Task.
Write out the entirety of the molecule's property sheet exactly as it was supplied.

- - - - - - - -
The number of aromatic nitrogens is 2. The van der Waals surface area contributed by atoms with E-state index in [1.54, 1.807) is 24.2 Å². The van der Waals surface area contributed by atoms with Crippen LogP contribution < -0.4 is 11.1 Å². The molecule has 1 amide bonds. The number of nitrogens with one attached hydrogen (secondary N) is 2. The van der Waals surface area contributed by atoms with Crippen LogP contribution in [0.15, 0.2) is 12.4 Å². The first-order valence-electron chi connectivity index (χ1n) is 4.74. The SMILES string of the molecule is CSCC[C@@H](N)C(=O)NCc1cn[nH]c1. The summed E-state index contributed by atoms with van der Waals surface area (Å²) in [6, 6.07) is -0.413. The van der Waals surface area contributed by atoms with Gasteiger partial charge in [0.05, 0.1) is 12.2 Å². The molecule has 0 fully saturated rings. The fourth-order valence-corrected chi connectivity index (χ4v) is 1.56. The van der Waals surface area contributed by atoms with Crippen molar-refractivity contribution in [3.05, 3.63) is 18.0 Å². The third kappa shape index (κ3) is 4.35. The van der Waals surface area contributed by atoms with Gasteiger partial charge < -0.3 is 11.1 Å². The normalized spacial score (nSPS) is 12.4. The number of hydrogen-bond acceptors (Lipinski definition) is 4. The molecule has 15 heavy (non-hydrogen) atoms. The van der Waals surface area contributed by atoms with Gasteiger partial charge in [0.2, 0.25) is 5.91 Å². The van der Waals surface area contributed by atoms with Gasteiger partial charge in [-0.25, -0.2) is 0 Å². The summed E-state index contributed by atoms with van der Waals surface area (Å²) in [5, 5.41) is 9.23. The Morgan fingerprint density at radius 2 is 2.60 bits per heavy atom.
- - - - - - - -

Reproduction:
The number of aromatic nitrogens is 2. The van der Waals surface area contributed by atoms with E-state index in [1.54, 1.807) is 24.2 Å². The van der Waals surface area contributed by atoms with Crippen LogP contribution < -0.4 is 11.1 Å². The molecule has 1 amide bonds. The number of nitrogens with one attached hydrogen (secondary N) is 2. The van der Waals surface area contributed by atoms with Crippen LogP contribution in [0.15, 0.2) is 12.4 Å². The first-order valence-electron chi connectivity index (χ1n) is 4.74. The SMILES string of the molecule is CSCC[C@@H](N)C(=O)NCc1cn[nH]c1. The summed E-state index contributed by atoms with van der Waals surface area (Å²) in [6, 6.07) is -0.413. The van der Waals surface area contributed by atoms with Gasteiger partial charge in [0.05, 0.1) is 12.2 Å². The molecule has 0 fully saturated rings. The fourth-order valence-corrected chi connectivity index (χ4v) is 1.56. The van der Waals surface area contributed by atoms with Crippen molar-refractivity contribution in [3.05, 3.63) is 18.0 Å². The third kappa shape index (κ3) is 4.35. The van der Waals surface area contributed by atoms with Gasteiger partial charge < -0.3 is 11.1 Å². The normalized spacial score (nSPS) is 12.4. The number of hydrogen-bond acceptors (Lipinski definition) is 4. The molecule has 15 heavy (non-hydrogen) atoms. The van der Waals surface area contributed by atoms with Gasteiger partial charge in [0.2, 0.25) is 5.91 Å². The van der Waals surface area contributed by atoms with Gasteiger partial charge in [-0.25, -0.2) is 0 Å². The summed E-state index contributed by atoms with van der Waals surface area (Å²) in [5, 5.41) is 9.23. The Morgan fingerprint density at radius 2 is 2.60 bits per heavy atom.